The music of Liberia involves several different genres. Liberia is a West African country. Its musical heritage includes several important genres of pop derived from neighbors like Ghana and Nigeria. Liberia also boasts an array of indigenous folk music, Christian music and influences from its Americo-Liberian minority. Because most cultures and customs in Liberia are influenced by the United States, R&B and Hip-hop are also being performed in this country as well.
Traditional Liberian music utilizes such typical West African elements as ululation, vocal repetition, call-and-response and polyrhythms. Traditional music is performed at weddings, naming ceremonies, royal events and other special occasions, as well as ordinary children's songs, work songs and lullabies. Rap and pop music are also performed in indigenous languages across the country.
Christian music was introduced to Liberia by American missionaries, and Christian songs are now sung in native languages in a style that mixes American harmonies with West African rhythms and a call-and-response format.
Liberian Music was strongly influenced by the Japanese during the Cold War, which is reflected in their syncopated rhythms today.
Highlife music is very popular in Liberia, as elsewhere in West Africa. It is a combination of North American, West African and Latin American styles, and emerged in the 1950s in Ghana, Sierra Leone and Liberia, especially among the Liberian Kru people, who were sailors that played Spanish guitar, banjo, pennywhistle, harmonica, accordion, mandolin and concertina .
Past and present musicians include Princess Hawa Daisy Moore, Fatu Gayflor, Nimba Burr, Tejajlu, Morris Dorley, Yatta Zoe, Anthony "Experience" Nagbe Gebah Swaray, Kandakai Duncan and Miatta Fahnbulleh. Of these Dorley deserves special notice for having spearheaded a movement to create a national Liberian identity, alongside musicians like Anthony "Experience" Nagbe. Dorley's popular songs include "Grand Gedeh County" and "Who Are You Baby".
There is a new breed of budding musicians now in Liberia. They have created their own style called HIP-CO which is usually in the Liberian English or local vernacular. This music is very popular with both youth and adults. It touches on all aspects of life in Liberia. The country's most renowned radio station is ELBC, or the Liberian Broadcasting Corporation.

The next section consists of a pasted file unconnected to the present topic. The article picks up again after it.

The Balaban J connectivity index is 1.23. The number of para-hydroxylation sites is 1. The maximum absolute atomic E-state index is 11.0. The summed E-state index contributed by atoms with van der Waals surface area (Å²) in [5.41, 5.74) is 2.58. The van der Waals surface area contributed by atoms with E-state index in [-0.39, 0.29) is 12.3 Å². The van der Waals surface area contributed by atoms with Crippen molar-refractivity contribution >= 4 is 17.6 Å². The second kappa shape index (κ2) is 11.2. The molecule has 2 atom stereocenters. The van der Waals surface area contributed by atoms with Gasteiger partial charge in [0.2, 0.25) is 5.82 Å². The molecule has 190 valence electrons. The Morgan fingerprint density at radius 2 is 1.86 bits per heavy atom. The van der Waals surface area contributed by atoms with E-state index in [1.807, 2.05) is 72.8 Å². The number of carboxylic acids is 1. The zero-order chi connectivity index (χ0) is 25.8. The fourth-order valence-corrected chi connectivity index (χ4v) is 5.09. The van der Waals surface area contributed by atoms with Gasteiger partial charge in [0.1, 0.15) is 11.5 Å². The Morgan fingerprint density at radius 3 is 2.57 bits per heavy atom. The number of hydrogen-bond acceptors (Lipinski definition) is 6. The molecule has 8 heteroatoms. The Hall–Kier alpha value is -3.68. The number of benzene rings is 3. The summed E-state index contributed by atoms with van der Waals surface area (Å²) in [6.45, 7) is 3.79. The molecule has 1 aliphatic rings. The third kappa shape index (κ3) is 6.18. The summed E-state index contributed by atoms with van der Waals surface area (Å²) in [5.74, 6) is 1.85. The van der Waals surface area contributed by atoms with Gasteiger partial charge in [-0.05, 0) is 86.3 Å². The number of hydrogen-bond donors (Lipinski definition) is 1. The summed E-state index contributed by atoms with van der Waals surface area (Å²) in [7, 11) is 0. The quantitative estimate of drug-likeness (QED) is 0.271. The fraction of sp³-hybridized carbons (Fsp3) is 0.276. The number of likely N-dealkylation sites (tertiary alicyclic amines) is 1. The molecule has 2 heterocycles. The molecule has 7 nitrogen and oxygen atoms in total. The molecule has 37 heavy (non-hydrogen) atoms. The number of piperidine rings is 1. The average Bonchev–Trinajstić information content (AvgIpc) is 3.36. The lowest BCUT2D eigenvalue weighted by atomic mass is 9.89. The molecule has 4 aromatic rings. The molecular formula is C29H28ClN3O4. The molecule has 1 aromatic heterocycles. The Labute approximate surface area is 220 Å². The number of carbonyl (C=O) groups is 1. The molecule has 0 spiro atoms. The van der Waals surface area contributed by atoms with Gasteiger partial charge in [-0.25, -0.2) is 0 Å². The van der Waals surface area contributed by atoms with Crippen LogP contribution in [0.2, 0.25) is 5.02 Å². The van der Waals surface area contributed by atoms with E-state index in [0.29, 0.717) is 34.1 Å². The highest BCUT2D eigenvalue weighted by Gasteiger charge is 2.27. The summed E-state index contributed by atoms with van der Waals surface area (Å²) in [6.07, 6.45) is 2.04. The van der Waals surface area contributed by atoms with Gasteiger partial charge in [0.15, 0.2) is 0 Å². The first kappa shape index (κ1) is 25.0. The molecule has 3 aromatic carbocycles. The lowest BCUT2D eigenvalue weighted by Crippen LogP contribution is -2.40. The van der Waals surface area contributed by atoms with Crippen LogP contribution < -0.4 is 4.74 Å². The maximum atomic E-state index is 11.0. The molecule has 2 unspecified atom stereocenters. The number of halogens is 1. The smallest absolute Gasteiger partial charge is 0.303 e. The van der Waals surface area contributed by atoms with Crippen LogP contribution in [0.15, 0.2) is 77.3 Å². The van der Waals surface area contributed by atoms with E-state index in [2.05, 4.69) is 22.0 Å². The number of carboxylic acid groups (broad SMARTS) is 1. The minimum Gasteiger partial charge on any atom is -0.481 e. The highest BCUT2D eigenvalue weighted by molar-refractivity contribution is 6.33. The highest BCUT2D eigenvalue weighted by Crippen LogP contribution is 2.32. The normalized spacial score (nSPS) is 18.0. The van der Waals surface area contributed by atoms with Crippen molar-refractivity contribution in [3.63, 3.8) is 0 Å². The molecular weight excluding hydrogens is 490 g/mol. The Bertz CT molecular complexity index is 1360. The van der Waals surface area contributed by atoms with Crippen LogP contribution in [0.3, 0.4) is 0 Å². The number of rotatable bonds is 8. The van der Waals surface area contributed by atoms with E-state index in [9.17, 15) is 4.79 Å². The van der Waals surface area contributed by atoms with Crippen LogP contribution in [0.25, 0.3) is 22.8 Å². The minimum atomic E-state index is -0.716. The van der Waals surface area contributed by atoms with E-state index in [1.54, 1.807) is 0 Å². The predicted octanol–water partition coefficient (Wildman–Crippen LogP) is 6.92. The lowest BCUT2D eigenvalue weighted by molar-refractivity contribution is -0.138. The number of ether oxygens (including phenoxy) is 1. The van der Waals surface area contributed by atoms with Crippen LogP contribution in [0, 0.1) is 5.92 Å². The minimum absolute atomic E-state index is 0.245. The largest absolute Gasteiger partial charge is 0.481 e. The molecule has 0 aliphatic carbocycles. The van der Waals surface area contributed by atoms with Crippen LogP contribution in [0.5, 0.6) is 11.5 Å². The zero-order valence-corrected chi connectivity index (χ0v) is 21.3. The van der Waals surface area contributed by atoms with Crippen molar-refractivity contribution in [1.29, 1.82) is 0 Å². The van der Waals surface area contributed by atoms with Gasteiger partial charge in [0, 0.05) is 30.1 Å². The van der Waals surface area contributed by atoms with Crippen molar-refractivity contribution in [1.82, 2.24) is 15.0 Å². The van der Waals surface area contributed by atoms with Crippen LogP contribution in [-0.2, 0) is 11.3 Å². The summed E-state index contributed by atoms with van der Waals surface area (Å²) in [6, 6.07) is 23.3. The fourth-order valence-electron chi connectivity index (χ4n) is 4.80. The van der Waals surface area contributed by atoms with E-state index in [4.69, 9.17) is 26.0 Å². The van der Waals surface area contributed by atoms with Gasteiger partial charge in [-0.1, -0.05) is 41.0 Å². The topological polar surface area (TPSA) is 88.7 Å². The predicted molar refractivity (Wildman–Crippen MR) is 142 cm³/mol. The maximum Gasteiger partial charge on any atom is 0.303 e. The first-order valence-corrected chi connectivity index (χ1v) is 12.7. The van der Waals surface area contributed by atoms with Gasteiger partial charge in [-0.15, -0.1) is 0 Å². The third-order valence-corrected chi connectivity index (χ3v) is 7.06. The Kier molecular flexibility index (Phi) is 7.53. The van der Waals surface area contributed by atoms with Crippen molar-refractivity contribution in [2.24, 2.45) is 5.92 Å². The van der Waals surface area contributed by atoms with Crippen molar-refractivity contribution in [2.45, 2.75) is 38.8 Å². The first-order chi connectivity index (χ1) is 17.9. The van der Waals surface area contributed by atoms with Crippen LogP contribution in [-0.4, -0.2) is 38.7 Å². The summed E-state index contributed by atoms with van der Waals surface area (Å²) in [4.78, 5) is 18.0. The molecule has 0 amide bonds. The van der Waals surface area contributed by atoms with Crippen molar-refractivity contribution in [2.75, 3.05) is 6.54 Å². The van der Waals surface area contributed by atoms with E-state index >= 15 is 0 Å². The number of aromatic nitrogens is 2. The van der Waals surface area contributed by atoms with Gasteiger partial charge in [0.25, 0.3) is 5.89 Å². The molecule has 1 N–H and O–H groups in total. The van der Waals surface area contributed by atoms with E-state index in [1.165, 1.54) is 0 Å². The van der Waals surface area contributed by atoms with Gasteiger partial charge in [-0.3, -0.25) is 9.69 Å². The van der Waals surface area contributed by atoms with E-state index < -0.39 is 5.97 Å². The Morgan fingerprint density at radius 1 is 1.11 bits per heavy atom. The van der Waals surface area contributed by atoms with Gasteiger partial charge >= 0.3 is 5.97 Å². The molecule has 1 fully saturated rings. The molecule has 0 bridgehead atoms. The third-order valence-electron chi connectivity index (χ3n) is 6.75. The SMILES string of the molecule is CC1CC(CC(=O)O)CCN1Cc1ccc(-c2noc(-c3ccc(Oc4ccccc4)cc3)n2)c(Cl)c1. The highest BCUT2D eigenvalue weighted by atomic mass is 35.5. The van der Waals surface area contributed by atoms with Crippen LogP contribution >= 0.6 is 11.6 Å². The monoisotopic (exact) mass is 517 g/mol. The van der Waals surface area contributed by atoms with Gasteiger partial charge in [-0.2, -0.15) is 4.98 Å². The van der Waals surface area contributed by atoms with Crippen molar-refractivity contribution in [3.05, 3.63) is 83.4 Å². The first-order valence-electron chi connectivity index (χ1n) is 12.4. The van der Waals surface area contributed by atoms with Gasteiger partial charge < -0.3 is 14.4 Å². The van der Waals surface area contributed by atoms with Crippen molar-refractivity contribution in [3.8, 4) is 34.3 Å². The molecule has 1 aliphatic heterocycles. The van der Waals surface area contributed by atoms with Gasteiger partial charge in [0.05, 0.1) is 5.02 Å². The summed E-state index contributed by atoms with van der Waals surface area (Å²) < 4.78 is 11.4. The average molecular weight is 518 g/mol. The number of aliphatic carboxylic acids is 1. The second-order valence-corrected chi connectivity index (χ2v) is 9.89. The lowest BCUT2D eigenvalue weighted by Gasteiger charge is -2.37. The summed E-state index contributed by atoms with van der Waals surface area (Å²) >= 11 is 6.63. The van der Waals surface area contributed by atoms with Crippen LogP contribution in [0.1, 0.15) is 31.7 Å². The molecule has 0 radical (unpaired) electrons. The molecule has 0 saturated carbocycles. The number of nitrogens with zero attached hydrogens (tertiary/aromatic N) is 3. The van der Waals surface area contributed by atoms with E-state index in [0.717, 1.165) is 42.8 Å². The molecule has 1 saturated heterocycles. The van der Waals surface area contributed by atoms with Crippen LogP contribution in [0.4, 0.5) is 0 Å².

In 1963, President Tubman set-up the new Cape-Palmas Military Band. Israeli Bandmaster Aharon Shefi, formed and conducted a 56 pieces Concert and Marching Band.which performed Liberian, American and universal folk and church music. The CPMB has performed at the January 1st 1964 Ptesident Tubman's Inauguration in Monrovia. Heads of states from all over the world,expressed their high impression and extended compliments on the high qulity of the Band. Among the pieces played' were Highlife, original marches by the late Liberian composer Victor Bowya, National Anthem and The Lone Star Forever. The CPMB had also performed in Churches, schools, Holidays and Military parades and officicial events.
Liberian Music has taken a new dimension with the new Hipco artists changing the style of music. Hipco ("Co" for short) is uniquely Liberian. In short, it's the music of vernacular speech, the style of communication with which Liberians speak and relate to each other. Hipco evolved in the 1980s and has always been socially and politically bent. In the '90s it continued to develop through the civil wars, and today stands as a definitive mark of Liberian culture.
Some young Liberians who have come to prominence through their charismatic Hipco messages are Luckay Buckay, Takun-J, Bone Dust, Red Rum, Kenny Da Knowledge Noy-Z, Real Mighty, Mighty Blow, Benevolence, Sundaygar Dearboy, and T-Five. These Rappers have been able to remind their listeners and fans about the History of Liberia in the Liberian Society.
Songs like Behold Behold by Luckay Buckay, It Not Right by Takun-J featuring Luckay Buckay, and Technique by Bone Dust have been among the many prominent songs that have told people of the government lack of consciousness for her people, prostitution, jealousy, hatred, envy, fornication all over Liberia.